Growing the neuroscience degree

Since launching both a new online and on-campus neuroscience degree within the Department of Psychology, the program has grown from just under 300 students to almost 500 students in a single year. It is expected to continue to grow due to the interest in neuroscience.

Some of the advanced neuroscience research being done in the department includes investigating the origins of hallucinations in schizophrenia, estrogen and progesterone’s effects on cognition and health risks in menopause, how stress impacts the brain and behavior, and how the cerebellum contributes to behavior. ASU is becoming increasingly known for its industry-changing work in neuroscience, such as recently receiving a $15.7 million grant from NIH to study Alzheimer’s.

“The more we learn about neuroscience, the more we recognize we have so much more to learn,” Bimonte-Nelson said. “Every brain discovery shows us a deeper and broader range of things to scientifically uncover. For instance, what brain profiles look like when they are developing, aging and when things go awry, such as with neurodegenerative diseases.”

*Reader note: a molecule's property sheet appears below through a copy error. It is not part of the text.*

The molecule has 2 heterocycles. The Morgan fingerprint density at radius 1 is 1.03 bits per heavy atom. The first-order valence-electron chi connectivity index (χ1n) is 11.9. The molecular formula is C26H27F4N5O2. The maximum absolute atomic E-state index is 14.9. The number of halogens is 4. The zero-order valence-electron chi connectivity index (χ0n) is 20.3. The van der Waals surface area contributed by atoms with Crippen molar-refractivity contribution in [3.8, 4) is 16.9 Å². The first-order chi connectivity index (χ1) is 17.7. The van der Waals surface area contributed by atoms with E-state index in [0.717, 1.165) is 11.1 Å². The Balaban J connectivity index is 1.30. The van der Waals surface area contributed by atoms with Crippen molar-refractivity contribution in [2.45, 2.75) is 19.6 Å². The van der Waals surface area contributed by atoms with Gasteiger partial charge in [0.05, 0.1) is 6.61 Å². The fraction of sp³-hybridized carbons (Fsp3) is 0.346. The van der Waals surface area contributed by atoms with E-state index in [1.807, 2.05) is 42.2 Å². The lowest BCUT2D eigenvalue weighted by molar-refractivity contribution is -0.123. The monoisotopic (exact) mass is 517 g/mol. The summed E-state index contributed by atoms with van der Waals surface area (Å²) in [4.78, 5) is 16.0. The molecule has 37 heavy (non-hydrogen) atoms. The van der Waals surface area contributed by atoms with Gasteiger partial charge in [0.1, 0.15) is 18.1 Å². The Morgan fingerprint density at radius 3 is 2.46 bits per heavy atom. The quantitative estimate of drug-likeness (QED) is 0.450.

Questions that were previously impossible to study, such as how do our brains enable us to make decisions, what are emotions or how do we perceive and process sensory information, can now be explored to deeper depths than ever before. Bimonte-Nelson and Verpeut are among the ASU faculty who are helping to ask and answer these novel questions now, but the field has never looked brighter.

“These students were so excited and invested in their education that they decided to drive across the country to learn more about the brain and neuroscience. Their teachers are to be commended for encouraging their passions, and for allowing the students to choose their subject of interest and plan the trip themselves,” Bimonte-Nelson said. “I hope that, for them, this trip has been one-of-a-kind, just like every one of our brains and every one of their futures.”

Robert Ewing

Marketing and Communications Manager, Department of Psychology